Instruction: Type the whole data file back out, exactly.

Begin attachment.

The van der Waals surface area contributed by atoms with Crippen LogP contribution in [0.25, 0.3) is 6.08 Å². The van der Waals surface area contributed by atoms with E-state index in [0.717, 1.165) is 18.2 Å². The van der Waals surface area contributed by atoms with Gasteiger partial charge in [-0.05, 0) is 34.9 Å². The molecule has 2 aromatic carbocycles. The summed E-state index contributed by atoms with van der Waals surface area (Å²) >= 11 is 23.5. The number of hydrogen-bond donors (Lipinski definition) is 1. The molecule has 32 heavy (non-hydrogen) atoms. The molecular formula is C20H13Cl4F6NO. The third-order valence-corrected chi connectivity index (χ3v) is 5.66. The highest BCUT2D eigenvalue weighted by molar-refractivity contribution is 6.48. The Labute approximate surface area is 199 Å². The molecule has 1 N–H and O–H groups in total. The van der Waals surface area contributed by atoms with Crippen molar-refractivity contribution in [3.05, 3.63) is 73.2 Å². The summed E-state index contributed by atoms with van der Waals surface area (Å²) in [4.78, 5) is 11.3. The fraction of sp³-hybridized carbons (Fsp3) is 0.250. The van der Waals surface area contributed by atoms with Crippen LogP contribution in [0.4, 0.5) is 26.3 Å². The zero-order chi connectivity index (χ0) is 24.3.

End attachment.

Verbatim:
The van der Waals surface area contributed by atoms with Crippen LogP contribution in [0.25, 0.3) is 6.08 Å². The van der Waals surface area contributed by atoms with E-state index in [0.717, 1.165) is 18.2 Å². The van der Waals surface area contributed by atoms with Gasteiger partial charge in [-0.05, 0) is 34.9 Å². The molecule has 2 aromatic carbocycles. The summed E-state index contributed by atoms with van der Waals surface area (Å²) >= 11 is 23.5. The number of hydrogen-bond donors (Lipinski definition) is 1. The molecule has 32 heavy (non-hydrogen) atoms. The molecular formula is C20H13Cl4F6NO. The third-order valence-corrected chi connectivity index (χ3v) is 5.66. The highest BCUT2D eigenvalue weighted by molar-refractivity contribution is 6.48. The Labute approximate surface area is 199 Å². The molecule has 1 N–H and O–H groups in total. The van der Waals surface area contributed by atoms with Crippen molar-refractivity contribution in [3.05, 3.63) is 73.2 Å². The summed E-state index contributed by atoms with van der Waals surface area (Å²) in [4.78, 5) is 11.3. The fraction of sp³-hybridized carbons (Fsp3) is 0.250. The van der Waals surface area contributed by atoms with Crippen LogP contribution in [0.4, 0.5) is 26.3 Å². The zero-order chi connectivity index (χ0) is 24.3.